Jones put a significant dent in this Red Wall, running from Texas to West Virginia, by defeating Moore. Among the former Confederate states, there were currently only 3 Democratic U.S. Senators prior to Jones’ victory, and 2 of them are from Virginia (Tim Kaine and Mark Warner); the other is Florida’s septuagenarian ex-astronaut Bill Nelson. Moreover, among the ex-Confederacy, every state except Virginia and Louisiana had a GOP trifecta at the end of 2017, meaning one-party control of its governorship, state senate, and state house.

With all of this context, I feel like the Jones upset is even more significant than Scott Brown’s special election victory over Martha Coakley in Massachusetts in 2010. Brown became the first GOP U.S. Senator from Massachusetts since the 1970s upon his seating. However, Republicans have sustained statewide success in the Bay State in recent years. Mitt Romney served as its governor from 2003-2007 and its current governor, Charlie Baker, is also GOP. Meanwhile, until Jones, Alabama hadn’t:

  • Elected a Democrat to any statewide office since 2008, when an ex-lieutenant governor was elected public service commissioner.
  • Elected a Democrat to the U.S. Senate since 1992, when current senior Senator Richard Shelby was reelected, only to switch over to the GOP in 1994
  • Elected any non-switcher Democrat to that body since 1990, when Howell Heflin – who relished Confederated “heritage” and was one of only two D votes against the Family and Medical Leave Act – won a third term.

In other words, Alabama had basically never elected a Democrat who fit the party’s modern mold as a progressive institution detached from its southern roots. Moreover, Alabama has been dominated by forces of reaction for centuries, having been central to the founding of the Confederacy (the first CSA capital was Montgomery, where the founding congress met), Jim Crow laws, the Thurmond campaign, the Wallace campaign, the anti-civil rights terrorism of the mid-20th century (Bull Connor et al.), the rollback of the Voting Right Acts (via Shelby v. Holder, a Supreme Court case that began in the Birmingham suburbs), and the election of Trump (his first big rally in 2015 was in Mobile).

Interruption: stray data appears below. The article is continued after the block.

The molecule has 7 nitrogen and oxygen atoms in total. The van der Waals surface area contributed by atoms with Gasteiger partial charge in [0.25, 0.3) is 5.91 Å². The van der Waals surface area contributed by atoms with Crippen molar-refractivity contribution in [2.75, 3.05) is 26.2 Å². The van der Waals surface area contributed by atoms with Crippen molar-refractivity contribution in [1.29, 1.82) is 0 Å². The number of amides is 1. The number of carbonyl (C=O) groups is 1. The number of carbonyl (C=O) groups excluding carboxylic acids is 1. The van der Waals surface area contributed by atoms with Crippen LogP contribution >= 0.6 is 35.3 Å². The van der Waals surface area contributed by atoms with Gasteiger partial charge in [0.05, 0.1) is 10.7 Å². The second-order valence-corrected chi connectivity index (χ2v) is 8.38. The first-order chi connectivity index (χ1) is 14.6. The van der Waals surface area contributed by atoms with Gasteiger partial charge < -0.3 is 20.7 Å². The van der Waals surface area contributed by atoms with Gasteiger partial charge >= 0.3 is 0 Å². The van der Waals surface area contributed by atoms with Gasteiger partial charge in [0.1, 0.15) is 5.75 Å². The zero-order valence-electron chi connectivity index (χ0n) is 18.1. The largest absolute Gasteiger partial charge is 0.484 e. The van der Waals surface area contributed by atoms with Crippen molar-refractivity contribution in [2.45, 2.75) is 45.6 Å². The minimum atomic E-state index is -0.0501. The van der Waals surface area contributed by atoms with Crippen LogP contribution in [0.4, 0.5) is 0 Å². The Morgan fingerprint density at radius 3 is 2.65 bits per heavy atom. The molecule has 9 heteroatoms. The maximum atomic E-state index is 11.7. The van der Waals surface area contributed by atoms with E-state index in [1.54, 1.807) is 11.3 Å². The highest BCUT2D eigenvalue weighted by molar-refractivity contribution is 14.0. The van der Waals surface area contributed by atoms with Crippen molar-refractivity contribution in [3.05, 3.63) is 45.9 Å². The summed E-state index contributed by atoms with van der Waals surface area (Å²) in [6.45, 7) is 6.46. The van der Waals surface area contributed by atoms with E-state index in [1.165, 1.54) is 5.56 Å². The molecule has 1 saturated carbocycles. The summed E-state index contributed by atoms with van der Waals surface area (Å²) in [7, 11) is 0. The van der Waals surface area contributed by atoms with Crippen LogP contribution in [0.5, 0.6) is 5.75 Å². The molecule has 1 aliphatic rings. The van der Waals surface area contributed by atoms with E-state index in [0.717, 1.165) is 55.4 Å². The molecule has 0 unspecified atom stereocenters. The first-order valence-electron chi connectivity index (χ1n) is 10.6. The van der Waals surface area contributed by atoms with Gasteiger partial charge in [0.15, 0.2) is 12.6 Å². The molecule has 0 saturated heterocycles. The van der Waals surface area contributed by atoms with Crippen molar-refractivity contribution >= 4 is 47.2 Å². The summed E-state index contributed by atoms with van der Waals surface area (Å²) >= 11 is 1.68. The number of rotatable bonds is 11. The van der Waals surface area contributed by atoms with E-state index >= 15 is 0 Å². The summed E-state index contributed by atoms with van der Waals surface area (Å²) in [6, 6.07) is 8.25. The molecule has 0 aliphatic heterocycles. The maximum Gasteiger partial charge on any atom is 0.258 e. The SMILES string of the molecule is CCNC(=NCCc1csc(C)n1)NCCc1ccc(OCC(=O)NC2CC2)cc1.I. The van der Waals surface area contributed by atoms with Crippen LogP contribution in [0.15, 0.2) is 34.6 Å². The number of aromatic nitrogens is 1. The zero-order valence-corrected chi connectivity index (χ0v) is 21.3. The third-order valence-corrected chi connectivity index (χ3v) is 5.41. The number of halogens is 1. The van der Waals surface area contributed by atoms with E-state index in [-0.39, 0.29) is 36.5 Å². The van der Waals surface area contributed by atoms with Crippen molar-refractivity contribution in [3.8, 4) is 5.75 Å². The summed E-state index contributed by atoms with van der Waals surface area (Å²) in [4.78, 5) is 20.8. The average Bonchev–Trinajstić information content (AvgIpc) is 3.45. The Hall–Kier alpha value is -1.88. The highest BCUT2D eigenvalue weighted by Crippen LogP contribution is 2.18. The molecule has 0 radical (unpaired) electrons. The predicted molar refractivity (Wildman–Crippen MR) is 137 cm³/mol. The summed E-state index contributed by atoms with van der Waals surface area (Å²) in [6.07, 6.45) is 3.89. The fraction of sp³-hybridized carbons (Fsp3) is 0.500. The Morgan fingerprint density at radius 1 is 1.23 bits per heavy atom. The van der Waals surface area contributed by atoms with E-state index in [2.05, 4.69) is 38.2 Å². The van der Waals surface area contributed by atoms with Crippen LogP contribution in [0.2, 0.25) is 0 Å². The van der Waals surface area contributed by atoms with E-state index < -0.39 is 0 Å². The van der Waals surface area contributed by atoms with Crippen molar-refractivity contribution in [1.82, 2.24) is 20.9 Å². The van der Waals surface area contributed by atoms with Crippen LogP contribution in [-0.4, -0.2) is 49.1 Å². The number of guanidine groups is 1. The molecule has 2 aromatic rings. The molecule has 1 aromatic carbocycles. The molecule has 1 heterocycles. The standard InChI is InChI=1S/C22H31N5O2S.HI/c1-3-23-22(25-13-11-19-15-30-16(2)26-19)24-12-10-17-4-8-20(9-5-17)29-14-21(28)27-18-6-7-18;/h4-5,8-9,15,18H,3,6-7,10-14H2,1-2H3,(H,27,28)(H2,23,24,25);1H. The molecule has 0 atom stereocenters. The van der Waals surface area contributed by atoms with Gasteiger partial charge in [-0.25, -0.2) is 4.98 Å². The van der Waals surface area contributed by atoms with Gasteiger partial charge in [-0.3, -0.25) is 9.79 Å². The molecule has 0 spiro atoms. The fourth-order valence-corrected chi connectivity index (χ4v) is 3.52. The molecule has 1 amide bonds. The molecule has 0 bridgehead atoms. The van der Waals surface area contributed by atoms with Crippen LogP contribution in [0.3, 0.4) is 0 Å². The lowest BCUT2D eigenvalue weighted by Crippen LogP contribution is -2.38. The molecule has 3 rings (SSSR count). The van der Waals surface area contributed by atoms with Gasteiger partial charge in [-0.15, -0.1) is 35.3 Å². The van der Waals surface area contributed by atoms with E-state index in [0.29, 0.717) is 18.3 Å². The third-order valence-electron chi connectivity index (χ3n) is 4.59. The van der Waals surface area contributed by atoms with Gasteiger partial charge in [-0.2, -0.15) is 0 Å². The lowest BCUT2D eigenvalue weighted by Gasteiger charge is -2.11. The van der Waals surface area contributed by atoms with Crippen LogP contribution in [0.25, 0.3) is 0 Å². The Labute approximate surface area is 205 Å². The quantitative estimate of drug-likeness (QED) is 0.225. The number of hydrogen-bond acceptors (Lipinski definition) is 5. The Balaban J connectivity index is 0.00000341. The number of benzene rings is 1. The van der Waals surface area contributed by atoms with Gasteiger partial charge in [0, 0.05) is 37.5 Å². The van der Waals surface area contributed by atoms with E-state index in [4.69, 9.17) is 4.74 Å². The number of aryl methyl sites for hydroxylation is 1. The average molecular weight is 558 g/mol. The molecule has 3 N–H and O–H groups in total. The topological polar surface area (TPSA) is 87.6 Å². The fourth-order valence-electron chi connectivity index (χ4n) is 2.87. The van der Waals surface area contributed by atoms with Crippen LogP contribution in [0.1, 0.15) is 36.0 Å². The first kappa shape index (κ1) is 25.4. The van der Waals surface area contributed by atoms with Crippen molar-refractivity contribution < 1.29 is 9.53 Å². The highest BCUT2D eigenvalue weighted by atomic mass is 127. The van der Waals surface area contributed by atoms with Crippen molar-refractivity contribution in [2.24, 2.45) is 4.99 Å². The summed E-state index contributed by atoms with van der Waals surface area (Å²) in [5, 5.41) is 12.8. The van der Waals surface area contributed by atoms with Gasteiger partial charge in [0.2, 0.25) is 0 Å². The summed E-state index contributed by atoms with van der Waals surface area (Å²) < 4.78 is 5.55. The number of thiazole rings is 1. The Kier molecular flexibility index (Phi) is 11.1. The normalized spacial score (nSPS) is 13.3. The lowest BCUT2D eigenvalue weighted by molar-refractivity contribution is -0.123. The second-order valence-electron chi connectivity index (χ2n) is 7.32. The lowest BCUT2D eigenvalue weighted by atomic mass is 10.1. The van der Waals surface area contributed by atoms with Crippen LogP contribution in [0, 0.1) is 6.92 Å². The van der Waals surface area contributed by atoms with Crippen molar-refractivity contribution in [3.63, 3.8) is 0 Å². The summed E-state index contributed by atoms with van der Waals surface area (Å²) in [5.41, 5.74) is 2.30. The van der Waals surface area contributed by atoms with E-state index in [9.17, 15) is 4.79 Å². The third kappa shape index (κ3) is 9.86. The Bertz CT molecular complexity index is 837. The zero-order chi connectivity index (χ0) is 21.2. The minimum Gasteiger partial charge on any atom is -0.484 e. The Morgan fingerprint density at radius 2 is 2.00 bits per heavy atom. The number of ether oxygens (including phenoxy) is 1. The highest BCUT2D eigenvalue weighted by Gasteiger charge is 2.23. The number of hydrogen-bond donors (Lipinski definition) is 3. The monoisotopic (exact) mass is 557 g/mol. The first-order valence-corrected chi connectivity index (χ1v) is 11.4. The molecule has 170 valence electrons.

The symbolism of Jone’s victory is also remarkable. A year ago, his seat was held by Sessions, a hardliner who was once denied a judgeship by Ronald Reagan for being too racist, who was lambasted by Coretta Scott King herself in a letter to the Senate, and who was the first sitting U.S. Senator to endorse Trump. Sessions ran unopposed in 2014, garnering 97% of the vote, and now he’s U.S. Attorney General; his seat will be occupied by a pro-choice, pro-Social Security, pro-net neutrality Democrat from 2018 onward. By winning, Jones also crushed the mythology around the political acumen of Steve Bannon (who vigourously supported Moore) and laid waste to the notion of Alabama as a place where Trump was unusualy popular and influential (he somehow endorsed the losing candidate twice in this race, first in the GOP runoff, then in the general election).

Practically speaking, Jones’ win also flips the idea that the 2018 U.S. Senate map is particularly daunting for Democrats. They now only have to gain 2+ seats and protect all or most of their own to take the chamber. This is easier than it sounds. The following GOP seats are in big trouble:

  • Arizona: the retiring Jeff Flake could easily allow the radical Kelli Ward to capture the GOP nomination against House Democrat Krysten Sinema, in state Trump carried by a slim 47-44 margin last year.
  • Nevada: Dean Heller has pissed off everyone by first opposing and then supporting Obamacare repeal, plus his state was carried by Hillary Clinton in 2016.
  • Tennessee: an open seat, this race could pit popular ex-governor Phil Bredesen (D) against House GOPer Marsha Blackburn.